Section 111(2)(b) of the Employment Rights Act 1996 (ERA) states that claimants must lodge their tribunal complaint within three months unless it was not “reasonably practicable” to do otherwise. In Cygnet Behavioural Health Ltd v Britton, the Employment Appeal Tribunal (EAT) held that it was the claimant’s responsibility to appraise himself of the three-month time limit.


Basic facts

Mr Britton was working out his probationary period as a senior physiotherapist when his employer referred him on 22 October 2019 to the Health and Care Professions Council (HCPC) because of concerns about his fitness to practice (FTP). He was dismissed two days later. Mr Britton lodged a claim for automatic unfair dismissal on the basis that he had made protected disclosures.

Having contacted the ACAS helpline, he completed the online referral form on 11 November in order to trigger the early conciliation process. About the same time, he spoke to an ACAS adviser, Steve Molloy, who told him that once he had received his certificate, the clock would start running for lodging his claim. Mr Britton was not, however, aware at this point that he had to do so within three months from the effective date of termination.

As Mr Britton did not present his claim until 29 April 2020 - 62 days outside the primary limitation period - the tribunal first had to decide under section 111(2)(b) ERA whether it had been “reasonably practicable” for him to have presented the claim on time.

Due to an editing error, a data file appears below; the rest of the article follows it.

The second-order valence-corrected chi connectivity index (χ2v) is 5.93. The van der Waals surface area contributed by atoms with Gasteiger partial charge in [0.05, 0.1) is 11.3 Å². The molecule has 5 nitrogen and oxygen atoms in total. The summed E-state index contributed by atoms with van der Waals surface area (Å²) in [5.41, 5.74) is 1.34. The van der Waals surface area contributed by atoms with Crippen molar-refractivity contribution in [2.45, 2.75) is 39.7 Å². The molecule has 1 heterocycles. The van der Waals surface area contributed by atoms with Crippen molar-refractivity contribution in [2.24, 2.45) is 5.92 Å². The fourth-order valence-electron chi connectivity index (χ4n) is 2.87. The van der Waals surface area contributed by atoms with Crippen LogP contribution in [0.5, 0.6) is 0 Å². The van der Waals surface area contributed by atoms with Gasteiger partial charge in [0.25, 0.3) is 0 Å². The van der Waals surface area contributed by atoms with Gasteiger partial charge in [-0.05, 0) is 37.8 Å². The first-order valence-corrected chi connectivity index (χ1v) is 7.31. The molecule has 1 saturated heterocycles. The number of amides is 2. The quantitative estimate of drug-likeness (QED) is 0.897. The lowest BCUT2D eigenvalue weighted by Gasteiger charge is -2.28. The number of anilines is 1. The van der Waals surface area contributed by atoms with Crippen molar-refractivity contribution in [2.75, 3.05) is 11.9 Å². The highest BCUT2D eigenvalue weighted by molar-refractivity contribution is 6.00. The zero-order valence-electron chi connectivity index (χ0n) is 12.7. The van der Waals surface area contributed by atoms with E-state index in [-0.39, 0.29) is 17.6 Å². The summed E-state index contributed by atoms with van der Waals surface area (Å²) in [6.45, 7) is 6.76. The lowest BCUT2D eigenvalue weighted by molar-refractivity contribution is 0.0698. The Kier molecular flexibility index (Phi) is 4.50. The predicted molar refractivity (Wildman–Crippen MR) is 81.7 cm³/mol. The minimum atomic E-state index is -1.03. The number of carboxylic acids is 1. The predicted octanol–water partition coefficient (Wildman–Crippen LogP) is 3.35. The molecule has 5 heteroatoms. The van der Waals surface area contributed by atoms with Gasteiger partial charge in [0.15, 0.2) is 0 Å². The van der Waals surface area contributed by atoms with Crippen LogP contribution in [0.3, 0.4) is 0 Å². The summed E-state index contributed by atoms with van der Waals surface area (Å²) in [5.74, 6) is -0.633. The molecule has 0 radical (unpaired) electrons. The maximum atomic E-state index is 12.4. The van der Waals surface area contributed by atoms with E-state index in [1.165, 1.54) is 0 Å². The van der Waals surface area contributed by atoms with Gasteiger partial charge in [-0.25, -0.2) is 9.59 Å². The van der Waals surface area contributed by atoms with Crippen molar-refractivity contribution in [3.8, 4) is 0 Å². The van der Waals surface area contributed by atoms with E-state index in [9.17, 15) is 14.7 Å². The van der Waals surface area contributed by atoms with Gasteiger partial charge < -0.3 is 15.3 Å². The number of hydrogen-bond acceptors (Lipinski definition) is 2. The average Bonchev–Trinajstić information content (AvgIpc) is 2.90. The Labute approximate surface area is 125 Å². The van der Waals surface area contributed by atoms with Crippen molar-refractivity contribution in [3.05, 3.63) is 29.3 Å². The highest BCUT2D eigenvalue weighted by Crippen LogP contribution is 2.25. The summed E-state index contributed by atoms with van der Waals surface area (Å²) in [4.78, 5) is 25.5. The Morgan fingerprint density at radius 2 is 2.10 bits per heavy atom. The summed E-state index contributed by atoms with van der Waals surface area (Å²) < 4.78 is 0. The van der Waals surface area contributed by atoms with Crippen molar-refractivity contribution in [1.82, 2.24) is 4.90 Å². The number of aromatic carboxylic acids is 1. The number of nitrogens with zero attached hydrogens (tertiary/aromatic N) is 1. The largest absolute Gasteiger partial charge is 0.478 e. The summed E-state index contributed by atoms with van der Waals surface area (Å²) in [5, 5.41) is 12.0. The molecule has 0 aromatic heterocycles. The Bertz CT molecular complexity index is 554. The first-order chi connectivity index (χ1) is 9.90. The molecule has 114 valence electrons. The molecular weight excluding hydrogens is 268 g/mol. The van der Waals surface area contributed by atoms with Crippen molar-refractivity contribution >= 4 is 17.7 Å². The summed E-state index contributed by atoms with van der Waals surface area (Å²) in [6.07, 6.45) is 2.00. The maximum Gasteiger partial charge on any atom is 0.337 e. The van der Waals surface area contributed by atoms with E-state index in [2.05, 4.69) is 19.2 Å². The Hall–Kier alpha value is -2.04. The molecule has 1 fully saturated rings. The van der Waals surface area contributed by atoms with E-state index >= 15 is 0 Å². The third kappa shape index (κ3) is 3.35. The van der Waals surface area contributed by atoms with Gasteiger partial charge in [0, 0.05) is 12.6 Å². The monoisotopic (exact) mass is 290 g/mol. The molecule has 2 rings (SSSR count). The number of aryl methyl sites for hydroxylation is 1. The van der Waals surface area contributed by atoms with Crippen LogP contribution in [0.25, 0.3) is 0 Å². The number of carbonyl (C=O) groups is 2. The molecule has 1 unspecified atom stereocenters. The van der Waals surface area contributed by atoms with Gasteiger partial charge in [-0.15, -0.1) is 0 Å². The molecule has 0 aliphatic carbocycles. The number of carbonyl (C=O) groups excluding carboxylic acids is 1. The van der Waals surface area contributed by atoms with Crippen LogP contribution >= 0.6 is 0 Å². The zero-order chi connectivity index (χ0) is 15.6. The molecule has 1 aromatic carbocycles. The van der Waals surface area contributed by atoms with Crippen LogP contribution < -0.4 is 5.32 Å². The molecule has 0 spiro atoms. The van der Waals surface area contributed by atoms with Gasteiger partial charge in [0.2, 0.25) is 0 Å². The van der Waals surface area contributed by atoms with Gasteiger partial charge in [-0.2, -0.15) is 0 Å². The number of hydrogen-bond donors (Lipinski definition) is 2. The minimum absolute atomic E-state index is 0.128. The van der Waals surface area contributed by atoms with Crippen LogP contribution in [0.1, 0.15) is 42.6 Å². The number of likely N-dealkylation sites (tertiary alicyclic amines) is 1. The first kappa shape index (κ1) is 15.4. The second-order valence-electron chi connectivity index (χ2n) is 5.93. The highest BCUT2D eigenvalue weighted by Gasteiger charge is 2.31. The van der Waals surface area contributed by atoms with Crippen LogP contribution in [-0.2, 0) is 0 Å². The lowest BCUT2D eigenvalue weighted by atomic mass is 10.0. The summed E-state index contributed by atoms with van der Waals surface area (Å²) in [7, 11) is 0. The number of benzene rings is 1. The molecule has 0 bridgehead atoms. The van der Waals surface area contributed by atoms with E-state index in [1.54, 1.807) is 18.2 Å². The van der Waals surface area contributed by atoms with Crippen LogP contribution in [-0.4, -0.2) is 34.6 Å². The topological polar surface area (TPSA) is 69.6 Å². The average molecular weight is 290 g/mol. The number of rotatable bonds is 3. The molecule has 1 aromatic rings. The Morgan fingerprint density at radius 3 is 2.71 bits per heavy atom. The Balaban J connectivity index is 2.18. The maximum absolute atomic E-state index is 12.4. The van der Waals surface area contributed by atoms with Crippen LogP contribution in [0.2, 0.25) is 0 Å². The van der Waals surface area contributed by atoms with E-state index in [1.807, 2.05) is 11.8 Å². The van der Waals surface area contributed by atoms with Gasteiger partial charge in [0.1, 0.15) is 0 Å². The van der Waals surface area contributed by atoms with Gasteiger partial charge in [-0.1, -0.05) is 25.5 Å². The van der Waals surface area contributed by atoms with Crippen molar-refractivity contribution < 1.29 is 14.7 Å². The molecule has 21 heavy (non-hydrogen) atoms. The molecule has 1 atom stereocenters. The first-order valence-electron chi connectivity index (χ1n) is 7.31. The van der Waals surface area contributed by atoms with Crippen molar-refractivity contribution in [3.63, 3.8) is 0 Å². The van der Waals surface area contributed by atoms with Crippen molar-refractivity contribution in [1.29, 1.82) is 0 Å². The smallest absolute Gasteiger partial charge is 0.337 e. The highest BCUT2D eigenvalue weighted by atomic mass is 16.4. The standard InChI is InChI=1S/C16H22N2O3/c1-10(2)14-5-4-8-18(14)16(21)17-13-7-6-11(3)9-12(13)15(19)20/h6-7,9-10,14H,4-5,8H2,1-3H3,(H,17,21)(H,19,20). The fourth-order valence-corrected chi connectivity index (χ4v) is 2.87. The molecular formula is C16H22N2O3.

Tribunal decision

The employment judge decided that the substantive reason for Mr Britton’s failure to comply with the limitation period was his poor mental health and his ignorance of the time limits. He had limited mental and physical energy and his primary focus was on the regulatory HCPC proceedings. In addition, his dyslexia meant that it took him more time to read and process information than non-disabled people. As a result, it had not been reasonably practicable for him to have presented his claim by 22 February 2020.

Cygnet Healthcare appealed on the basis that the tribunal’s decision to extend time was perverse.


EAT decision

Although it was not perverse for the tribunal to find that Mr Britton was unaware of the time limit prior to 22 February 2020, the EAT held that it was perverse to find that his mental health problems, his dyslexia and his focus on the FTP investigation meant that it was not reasonably practicable for him to make himself aware of them. On the contrary, it was not only reasonable to expect someone who was thinking about bringing a claim for unfair dismissal to appraise themselves of the relevant time limits, it was their responsibility to do so.

Nor was there any explanation in the tribunal judgment as to why, notwithstanding his dyslexia and mental health problems, Mr Britton had been able to do a whole range of other things in the period between October 2019 and February 2020. These included appealing against his dismissal, contacting ACAS, working as a locum, moving house and engaging with the FTP proceedings. Indeed, it seemed that the only thing that he could not do was to find time to identify the time limit. This, said the EAT, flew “in the face of reason”. However busy he might have been in his day jobs and with the regulatory investigation, it was “the work of a moment” to ask somebody about time limits or to look them up in a search engine.

The EAT, therefore, overturned the tribunal’s decision and dismissed Mr Britton’s claim on the basis that it had been presented out of time.